The main purpose of this page is demonstrate the chemical compatibility of HP MJF PA12 with various fluids found in the automotive and general manufacturing industries as part of characterizing the technical feasibility of this material for fluid management applications.
Chemicals can affect visual, dimensional and mechanical properties. Therefore, properties such as tensile strength, Young’s modulus, elongation at breakpoint, weight variation and surface appearance have been evaluated in this study in order to evaluate for possible chemical attacks.
In relation to mechanical properties:
The following group of chemicals have been tested for general compatibility (non reactive) with HP PA12 but have not been tested for changes in the samples tensile strength, Young’s modulus, or Elongation at break.
Fluid Chemical resistance Diluted alkalis Good Concentrated alkalis Good Hot water Neutral Chlorine salts Good Alcohol Good Esters Good Ketones Good Aliphatic hydrocarbons Good Aromatic hydrocarbons Good Toluene Good Unleaded gasoline Good Dot 3 brake fluid Good Chlorinated hydrocarbons Neutral Trichloroethylene Neutral shampoo (0.1% concentration in water) Good bleach (0.05% concentration in water) GoodPA12 has high chemical resistance to a wide variety of fluids commonly used in the industry. In the table above the main groups of fluids that could be used with PA12 fluid vessels are listed:
In conclusion, the chemical compatibility of HP MJF PA12 with these fluids seems to be acceptable as no sample showed evidence of chemical reactions, stress cracking, or solvation.
In a chemical interaction, one of the main consequences is interference with the polymer chains of the given plastic, which likely reduces its mechanical properties. To determine any possible changes in the mechanical behavior of the tensiles that were in contact with the fluids in the climatic chamber or possible solvation or plasticization, a tensile test was performed, evaluating the tensile strength, the Young’s modulus and the elongation at breakpoints of the samples. The following charts show the results each mechanical property for the fluids tested in comparison with the control zone created between the control group (the orange line) and the datasheet values (the blue line).
The tensile strength of a material is the maximum amount of tensile stress that it can withstand before failure (for example: breaking).
The tensile strength values obtained after the heating process in test 1 show that there were no negative interactions with most fluids (motor oil, Valvoline Gear Oil, lubricating grease and ATF Steering Fluid). No variations seemed to appear when the samples were in contact with brake fluid either. Only with antifreeze did the strength of the samples decrease.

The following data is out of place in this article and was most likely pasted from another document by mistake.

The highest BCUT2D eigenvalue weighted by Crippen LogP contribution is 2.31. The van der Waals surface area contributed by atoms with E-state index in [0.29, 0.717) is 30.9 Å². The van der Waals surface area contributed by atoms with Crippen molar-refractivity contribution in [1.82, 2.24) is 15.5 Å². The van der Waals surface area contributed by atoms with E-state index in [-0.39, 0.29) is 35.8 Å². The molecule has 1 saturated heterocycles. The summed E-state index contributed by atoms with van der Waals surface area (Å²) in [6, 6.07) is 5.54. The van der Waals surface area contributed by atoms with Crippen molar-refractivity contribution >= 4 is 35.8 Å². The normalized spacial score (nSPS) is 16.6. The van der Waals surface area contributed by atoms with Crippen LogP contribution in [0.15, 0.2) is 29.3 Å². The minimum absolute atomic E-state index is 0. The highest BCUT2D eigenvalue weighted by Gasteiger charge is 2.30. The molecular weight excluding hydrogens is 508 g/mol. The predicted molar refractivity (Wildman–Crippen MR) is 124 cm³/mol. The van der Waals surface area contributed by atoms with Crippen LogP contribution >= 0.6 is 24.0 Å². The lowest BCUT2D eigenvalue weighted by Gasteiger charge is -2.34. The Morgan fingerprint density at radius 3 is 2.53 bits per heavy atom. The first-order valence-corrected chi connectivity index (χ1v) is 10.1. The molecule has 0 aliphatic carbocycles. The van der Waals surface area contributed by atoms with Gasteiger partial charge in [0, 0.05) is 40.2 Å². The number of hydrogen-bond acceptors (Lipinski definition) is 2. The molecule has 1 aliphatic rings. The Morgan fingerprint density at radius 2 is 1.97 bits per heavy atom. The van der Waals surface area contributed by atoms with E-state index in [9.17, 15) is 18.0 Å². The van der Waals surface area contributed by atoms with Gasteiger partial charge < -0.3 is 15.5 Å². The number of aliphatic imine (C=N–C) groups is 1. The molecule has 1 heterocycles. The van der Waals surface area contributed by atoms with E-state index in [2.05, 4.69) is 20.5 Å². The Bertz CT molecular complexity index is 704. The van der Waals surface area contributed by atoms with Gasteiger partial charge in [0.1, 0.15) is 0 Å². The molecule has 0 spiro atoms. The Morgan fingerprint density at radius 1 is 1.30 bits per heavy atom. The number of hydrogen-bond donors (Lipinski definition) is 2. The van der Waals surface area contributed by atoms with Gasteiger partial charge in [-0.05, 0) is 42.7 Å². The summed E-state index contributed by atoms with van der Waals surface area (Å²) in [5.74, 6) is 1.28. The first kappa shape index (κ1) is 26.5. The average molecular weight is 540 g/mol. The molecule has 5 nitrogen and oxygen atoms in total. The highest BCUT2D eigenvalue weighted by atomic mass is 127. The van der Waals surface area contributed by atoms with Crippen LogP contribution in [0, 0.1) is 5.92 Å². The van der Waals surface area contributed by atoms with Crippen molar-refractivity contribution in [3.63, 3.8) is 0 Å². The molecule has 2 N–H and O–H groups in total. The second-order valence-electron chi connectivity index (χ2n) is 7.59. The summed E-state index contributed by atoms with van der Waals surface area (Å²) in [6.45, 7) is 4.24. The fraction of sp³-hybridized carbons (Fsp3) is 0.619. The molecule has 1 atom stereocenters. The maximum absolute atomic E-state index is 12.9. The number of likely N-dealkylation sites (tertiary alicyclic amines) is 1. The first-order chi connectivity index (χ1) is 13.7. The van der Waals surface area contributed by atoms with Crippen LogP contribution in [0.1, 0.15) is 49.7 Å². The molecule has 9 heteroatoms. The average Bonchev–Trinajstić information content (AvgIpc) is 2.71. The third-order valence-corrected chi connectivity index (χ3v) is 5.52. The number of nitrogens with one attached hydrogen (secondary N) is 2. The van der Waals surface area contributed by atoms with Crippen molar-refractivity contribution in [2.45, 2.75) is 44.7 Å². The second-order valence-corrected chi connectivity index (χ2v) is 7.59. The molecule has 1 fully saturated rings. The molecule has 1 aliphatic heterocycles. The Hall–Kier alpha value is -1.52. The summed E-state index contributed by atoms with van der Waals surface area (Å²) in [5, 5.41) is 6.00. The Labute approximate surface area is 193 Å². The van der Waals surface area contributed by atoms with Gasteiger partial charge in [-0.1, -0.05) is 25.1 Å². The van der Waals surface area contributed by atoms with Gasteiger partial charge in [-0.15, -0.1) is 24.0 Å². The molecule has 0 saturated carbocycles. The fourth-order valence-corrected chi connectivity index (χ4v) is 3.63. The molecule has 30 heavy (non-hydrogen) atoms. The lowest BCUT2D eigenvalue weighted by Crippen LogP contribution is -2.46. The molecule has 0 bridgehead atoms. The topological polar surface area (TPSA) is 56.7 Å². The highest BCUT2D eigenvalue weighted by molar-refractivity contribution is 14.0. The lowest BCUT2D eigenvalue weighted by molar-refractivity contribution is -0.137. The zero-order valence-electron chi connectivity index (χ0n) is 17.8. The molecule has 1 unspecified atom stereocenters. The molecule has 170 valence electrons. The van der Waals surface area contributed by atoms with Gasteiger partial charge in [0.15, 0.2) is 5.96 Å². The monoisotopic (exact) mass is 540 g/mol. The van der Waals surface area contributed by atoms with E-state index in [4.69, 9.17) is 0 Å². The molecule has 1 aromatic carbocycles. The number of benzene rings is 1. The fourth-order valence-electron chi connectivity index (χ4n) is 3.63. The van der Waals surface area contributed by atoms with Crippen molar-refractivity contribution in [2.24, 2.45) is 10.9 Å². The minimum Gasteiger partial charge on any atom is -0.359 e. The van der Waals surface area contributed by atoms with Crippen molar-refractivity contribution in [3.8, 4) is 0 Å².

Young’s modulus characterizes how difficult it is to deform a material in terms of elastic behavior. As in the previous subsection, the following charts show the test values obtained with the datasheet (the blue line) and the control group values (the orange line).
Motor oil, Valvoline Gear Oil, lubricating grease and ATF Steering Fluid increased the materials’ strengths and their Young’s moduli slightly with respect to their natural values.
Brake fluid and antifreeze decreased the materials’ Young’s moduli.
The elongations at breakpoints were studied in order to evaluate whether the fluids had any effect on the plastic behavior of the material. Plasticization tends to soften polymers, increasing their ductility and thus causing an increase in elongation, while at the same time lowering their tensile strengths and Young’s moduli.
Concerning Valvoline Gear Oil, lubricating grease and ATF Steering Fluid: Elongation values were between the control group values and those of the datasheets.
As can be seen, the average value for the tensiles which were in contact with motor oil was also in the control zone. The main difference with the other results was the range of the values obtained, which was wider compared to the results of the other groups and reached a maximum near 80% of elongation. This high variability could be due to the measurements of the type-V tensiles. However, as the average value is under the baseline and in the control zone, we can consider that contact with motor oil does not have a significant effect on this mechanical property.
Brake fluid did not cause any alterations to the samples (in terms of elongation) either.
Antifreeze produced an increase in the elongation, which reaffirms the natural behavior because the tensile strengths and Young’s moduli both decreased. They were inverse to the elongation at breakpoint. If all the properties increased or decreased at the same time, this would mean that a sure chemical reaction had occurred, but this is not the case, as only a plasticizing phenomenon took place. This will be confirmed in the weight absorption analysis.